3) Give yourself a longer runway, you'll be going faster than normal.





Michele  (B 26874)

Aug 21, 2001, 9:08 PM
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Re: Practicing Down/Crosswinders [In reply to] Can't Post

(can we just say that I have already practiced my downwind landing? Pleeeeze? Don't want to do it again.....)

Wink
me


"What of the dreams that never die? Turn to your left at the end of the sky".
~e e cummings~


ramon  (D 26115)

Aug 22, 2001, 5:48 AM
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Re: Practicing Down/Crosswinders [In reply to] Can't Post

Ted watch and ask some of the fellas at our DZ. We have some of the best canopy pilots in the South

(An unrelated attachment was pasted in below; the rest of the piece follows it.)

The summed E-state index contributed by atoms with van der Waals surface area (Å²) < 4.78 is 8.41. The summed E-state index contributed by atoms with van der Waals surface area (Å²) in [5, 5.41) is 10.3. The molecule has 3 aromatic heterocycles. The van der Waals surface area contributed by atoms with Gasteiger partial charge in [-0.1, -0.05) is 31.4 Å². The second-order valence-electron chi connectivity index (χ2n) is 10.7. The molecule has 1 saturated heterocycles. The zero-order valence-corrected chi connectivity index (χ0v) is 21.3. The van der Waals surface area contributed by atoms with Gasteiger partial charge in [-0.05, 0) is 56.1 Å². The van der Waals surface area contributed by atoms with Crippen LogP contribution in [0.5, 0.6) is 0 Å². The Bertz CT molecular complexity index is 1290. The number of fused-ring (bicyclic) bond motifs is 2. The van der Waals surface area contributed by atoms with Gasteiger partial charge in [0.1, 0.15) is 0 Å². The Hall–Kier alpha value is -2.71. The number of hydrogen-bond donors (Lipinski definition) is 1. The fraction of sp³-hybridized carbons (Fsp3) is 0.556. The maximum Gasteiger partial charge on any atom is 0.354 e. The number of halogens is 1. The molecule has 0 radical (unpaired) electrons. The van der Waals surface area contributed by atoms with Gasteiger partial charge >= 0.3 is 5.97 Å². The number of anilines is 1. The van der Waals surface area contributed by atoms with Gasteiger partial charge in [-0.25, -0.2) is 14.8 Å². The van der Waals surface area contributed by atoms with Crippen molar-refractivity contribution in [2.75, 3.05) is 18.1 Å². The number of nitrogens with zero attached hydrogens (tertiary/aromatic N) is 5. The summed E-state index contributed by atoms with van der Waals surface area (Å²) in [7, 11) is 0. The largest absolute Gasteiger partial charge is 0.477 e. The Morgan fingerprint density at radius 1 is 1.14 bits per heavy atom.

I've done them several times just trying to swoop the nurf noodles (never perfectly on the wind line). Watch Eric, Josh, Chris....and especially Super Dave if he shows up, he really has good down wind technique (the secret being to slide your feet on the ground during the surf to steady your self and get ready to stop or run)

Zennie, the easiest way to get a taste is to do a cross winder that is almost downwind. turn on to final much further out than you normally do as you will glide a lot longer.

Don't do a PLF and get your gear messed up if you think you can run it out, you probably can. If it is an emergency down winder in sort of high winds, and you have a lot of room to land, I would butt slide, but that takes practice. PLF if you feel the need just remember that is from the days of round parachutes not square wings skimming along the ground at 20 (5 mph stall speed 15 mph down wind as example)